Igu, a farming village in Nigeria of about 4000 people, has never had electricity - despite being located in Nigeria’s Federal Capital Territory, just an hour’s drive from the seat of Nigeria's Federal Government, Abuja. For villages like Igu, getting access to energy has until now remained a far-fetched dream.

But rural electrification in Nigeria is about to get a new lease of life, through the deployment of decentralized renewable energy (DRE) solutions by the country’s states, as well as by the federal government.

For years, states have been hamstrung by a lack of awareness of what options exist, especially regarding DRE solutions such as mini-grids and standalone solar systems.

The situation began in 1991, when the Nigerian government began to make conscious efforts to expand rural electrification in the country by connecting the headquarters of all its local government areas, and selecting neighboring towns and villages to the national grid through a program called the Nigerian Rural Electrification Program (NREP).

This culminated in the creation of the Rural Electrification Agency in 2006, which was solely dedicated to this purpose through grid extension, isolated and mini-grid systems, and renewable energy power generation.

This model of rural electrification was replicated by the 36 states through their rural electrification boards, with a focus on grid extension to rural communities.

However, Nigeria’s rural electrification rate still stands at only 39%, with approximately 75 million people still in darkness.

A huge reason for this limited access is due to the cost of grid extension (estimated at $10,000 per kilometer), which hardly brings a return on investment - considering the fact that many rural consumers use much less power than is  supplied. Most rural consumers of this grid electricity are also not metered, and do not pay electricity bills. Power is supplied as a social good by government, rather than as a service that needs to be paid for by those who use it.

Not only that, the grid itself is overburdened and can only transmit about 5000MW, less than the installed capacity of about 10000MW, and a far cry from the current energy demand of about 41,000MW.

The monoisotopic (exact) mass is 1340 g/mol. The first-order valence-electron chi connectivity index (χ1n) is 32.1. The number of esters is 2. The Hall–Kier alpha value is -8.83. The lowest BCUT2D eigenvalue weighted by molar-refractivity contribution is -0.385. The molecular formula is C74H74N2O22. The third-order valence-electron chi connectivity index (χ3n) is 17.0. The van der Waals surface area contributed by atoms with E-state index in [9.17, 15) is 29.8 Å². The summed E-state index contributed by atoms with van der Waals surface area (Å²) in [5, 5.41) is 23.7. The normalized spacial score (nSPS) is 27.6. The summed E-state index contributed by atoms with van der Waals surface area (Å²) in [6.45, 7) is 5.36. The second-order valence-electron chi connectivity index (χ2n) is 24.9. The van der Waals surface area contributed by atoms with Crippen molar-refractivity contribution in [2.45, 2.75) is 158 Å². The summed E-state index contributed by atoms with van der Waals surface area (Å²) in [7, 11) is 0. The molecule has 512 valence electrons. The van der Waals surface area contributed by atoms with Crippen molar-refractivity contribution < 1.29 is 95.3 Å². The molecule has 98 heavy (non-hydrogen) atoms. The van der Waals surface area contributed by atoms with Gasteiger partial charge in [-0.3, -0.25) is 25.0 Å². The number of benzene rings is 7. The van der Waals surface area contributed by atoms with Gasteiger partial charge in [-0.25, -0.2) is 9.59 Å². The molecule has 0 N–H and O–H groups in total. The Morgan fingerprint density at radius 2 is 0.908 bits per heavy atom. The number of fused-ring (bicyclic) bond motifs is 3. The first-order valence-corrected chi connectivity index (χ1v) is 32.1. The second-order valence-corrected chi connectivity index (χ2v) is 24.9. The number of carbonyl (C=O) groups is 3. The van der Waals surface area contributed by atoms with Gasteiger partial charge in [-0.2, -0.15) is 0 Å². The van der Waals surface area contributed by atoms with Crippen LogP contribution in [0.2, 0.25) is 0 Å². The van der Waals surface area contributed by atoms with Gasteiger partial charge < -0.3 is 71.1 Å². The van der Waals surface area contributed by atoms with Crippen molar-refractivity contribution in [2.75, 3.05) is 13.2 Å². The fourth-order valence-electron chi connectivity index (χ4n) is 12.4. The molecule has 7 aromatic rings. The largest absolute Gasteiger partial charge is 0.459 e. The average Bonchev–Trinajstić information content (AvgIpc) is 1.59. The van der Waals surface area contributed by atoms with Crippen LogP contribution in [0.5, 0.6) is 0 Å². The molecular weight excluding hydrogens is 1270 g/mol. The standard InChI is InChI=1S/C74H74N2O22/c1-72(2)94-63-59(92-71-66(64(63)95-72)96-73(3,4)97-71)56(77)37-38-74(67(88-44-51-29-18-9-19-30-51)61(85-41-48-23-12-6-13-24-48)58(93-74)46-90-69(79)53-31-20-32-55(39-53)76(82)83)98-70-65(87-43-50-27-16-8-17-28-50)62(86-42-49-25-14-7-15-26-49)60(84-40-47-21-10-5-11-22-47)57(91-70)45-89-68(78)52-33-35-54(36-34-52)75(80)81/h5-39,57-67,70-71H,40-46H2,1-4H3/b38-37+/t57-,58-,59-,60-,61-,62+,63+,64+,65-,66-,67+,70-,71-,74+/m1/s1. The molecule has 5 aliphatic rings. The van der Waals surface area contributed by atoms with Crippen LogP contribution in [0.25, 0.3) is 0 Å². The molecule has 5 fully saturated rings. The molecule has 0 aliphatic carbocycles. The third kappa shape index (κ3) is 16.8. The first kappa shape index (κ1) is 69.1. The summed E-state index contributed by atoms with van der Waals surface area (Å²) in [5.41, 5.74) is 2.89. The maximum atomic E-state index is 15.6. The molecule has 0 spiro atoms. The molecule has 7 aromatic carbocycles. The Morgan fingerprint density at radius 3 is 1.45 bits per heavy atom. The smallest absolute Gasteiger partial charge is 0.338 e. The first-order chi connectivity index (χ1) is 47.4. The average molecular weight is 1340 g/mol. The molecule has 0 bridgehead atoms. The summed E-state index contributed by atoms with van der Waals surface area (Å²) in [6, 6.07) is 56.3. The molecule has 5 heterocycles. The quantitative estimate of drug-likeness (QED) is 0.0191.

Increasingly, states are looking for options other than grid extension to use in providing access to clean, modern energy to their rural population. They want  to boost development in those areas, especially those within their financial capabilities and existing laws and regulations.

The aim of the Scaling Off-Grid Energy project,  funded by the United States Agency for International Development (USAID) and Power Africa, and implemented in Nigeria by Power for All and FHI360, aims to educate states about the possibilities available.

Through regional trainings with state-level policymakers, Power for All has opened up the world of possibilities for increasing rural electrification through DRE solutions – by mainstreaming DRE into their rural electrification policies and rural development plans, making it easier to partner with private investors and having specific mini-grids policies.

These trainings have also helped to dispel popular but untrue notions about renewable energy being prohibitively expensive. The trainings introduce innovative business models to policymakers, enabling their communities to access DRE solutions at their level of affordability.

Not only are the states excited by the potential for DRE solutions in their states, but some states are discussing potential regional collaboration and opportunities to drive DRE investments and technologies across state lines.

For example, states in the North-Central region are exploring opportunities to create a regional hub to  attract manufacturers and assemblers of DRE equipment, and to sell excess distributed power across state lines or through peer-to-peer networks within their states. Such a cluster will be part of state DRE policies and master-plans, allowing them to achieve economies of scale, and maximize job creation potentials.

These trainings also open up new market opportunities for the private sector; investors and technology providers who before the training found market entries into these regions quite difficult. Many have already received expressions of interest from state governments on how best they can explore opportunities for mini-grid solutions for their rural communities.

With this increase in knowledge, in exchange learning and heightened awareness of opportunities, state governments do not have to wait for the expansion of the national grid to electrify their rural areas. They now have the tools they need to quickly increase access to energy within their domains.

This also complements the new strategy of the Rural Electrification Agency, which aims to deploy more DRE solutions in order to achieve the goal through working with private companies and multilateral donors.

The future of electrification in Nigeria is looking bright. With the progress being made, rural electrification targets of 75% by 2020 and 90% by 2030 are very realizable.